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Henry Chauncey

An American Life


Norbert Elliot

A leader in twentieth-century education, Henry Chauncey (1905–2002) introduced large-scale assessment into the lives of individual Americans. This first full-length educational biography examines Chauncey’s education at Groton School, Ohio State University, and Harvard College, his position as a teacher at William Penn Charter School, and his role as founding president of the Educational Testing Service. Documenting a career extending from the Great Depression through the end of the Cold War, this book provides an interpretative history of educational measurement through the careers of Chauncey and his contemporaries. As researcher, administrator, and writer, Chauncey dealt with topics central to the history of schools and schooling: the role of accountability in education; the value of individual difference; the identification of talent; the necessity of international perspectives; the resonance between technology and learning; and the impulse for social justice. This biography provides insight into the multidisciplinary factors that shaped the social enterprise of American education.
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Chapter 6. Integration, 1958 to 1970




“The year 1957–1958 marks the end of one era and the beginning of another—for Educational Testing Service, for testing in general, and for education as a whole,” Chauncey wrote in his Annual Report to the Board of Trustees, 1957–1958.1 Recent events, foreign and domestic, were reshaping the world. Just off stage was the October 1957 launch of Sputnik. A satellite the size of a serving tray signaled the possibility of Soviet technological superiority (an uncomfortable possibility) and death from the skies (a terrifying truth). Because another metal object, the atomic bomb Little Boy, had been dropped on Hiroshima, the symbolic value of Sputnik to the United States could not be overestimated. A semiosis of associations—communism and democracy, threat and perseverance, sin and retribution—found their home in the National Defense Education Act of 1958 and the challenges presented by the Soviet educational system. Chauncey focused his annual report on both.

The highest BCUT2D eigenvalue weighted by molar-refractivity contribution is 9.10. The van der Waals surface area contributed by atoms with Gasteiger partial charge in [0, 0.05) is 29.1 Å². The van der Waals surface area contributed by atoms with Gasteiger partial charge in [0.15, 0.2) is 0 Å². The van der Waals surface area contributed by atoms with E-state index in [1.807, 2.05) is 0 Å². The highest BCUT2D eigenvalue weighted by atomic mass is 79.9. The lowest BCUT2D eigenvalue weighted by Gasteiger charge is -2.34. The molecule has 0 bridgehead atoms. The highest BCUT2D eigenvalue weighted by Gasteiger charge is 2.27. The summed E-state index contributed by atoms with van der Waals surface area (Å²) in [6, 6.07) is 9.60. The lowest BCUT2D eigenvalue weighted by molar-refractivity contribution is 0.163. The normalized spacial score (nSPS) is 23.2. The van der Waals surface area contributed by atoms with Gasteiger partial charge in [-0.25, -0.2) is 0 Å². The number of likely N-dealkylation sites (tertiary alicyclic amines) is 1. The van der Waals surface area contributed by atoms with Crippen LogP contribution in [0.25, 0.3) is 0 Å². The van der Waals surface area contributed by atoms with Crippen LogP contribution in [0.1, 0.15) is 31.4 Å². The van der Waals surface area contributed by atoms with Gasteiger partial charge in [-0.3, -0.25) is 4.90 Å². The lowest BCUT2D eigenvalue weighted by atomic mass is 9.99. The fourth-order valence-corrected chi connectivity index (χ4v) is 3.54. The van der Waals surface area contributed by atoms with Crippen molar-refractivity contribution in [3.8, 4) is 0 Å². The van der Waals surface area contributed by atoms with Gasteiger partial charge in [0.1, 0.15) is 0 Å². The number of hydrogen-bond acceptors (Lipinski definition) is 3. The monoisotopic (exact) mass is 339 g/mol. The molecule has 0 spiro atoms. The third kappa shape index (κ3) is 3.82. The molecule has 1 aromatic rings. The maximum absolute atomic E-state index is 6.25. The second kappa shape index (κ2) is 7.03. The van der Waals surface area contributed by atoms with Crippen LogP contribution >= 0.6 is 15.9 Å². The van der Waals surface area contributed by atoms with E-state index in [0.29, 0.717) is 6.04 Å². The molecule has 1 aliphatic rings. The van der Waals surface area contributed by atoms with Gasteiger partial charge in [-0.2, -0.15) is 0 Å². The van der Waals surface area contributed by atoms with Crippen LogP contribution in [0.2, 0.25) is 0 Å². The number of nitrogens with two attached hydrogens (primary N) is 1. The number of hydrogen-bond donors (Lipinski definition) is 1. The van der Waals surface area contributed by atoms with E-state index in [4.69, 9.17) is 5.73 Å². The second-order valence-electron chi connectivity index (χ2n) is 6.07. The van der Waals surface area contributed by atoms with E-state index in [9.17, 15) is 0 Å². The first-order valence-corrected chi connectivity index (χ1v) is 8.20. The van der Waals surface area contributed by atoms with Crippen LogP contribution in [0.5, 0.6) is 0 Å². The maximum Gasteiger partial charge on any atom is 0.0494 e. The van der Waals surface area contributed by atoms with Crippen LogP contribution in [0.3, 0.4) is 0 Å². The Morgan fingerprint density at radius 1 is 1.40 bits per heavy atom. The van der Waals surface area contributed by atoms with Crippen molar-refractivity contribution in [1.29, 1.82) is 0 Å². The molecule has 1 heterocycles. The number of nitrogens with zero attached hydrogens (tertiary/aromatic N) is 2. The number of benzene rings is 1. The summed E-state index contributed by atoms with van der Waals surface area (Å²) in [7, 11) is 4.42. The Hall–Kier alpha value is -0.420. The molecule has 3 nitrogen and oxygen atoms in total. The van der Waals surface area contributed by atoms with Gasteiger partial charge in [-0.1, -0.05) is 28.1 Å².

“Congress,” he wrote, “for the first time passed a bill aimed at strengthening all levels of education in a variety of ways.”2 In the conversational and allusive style in which he wrote each of his annual reports, Chauncey applauded the National Defense Education Act of 1958. Signed into law on September 2, federal policy was intended “to strengthen the national defense and to encourage and assist in the expansion and improvement of educational programs to meet critical national needs.” To stimulate postsecondary ← 231 | 232...

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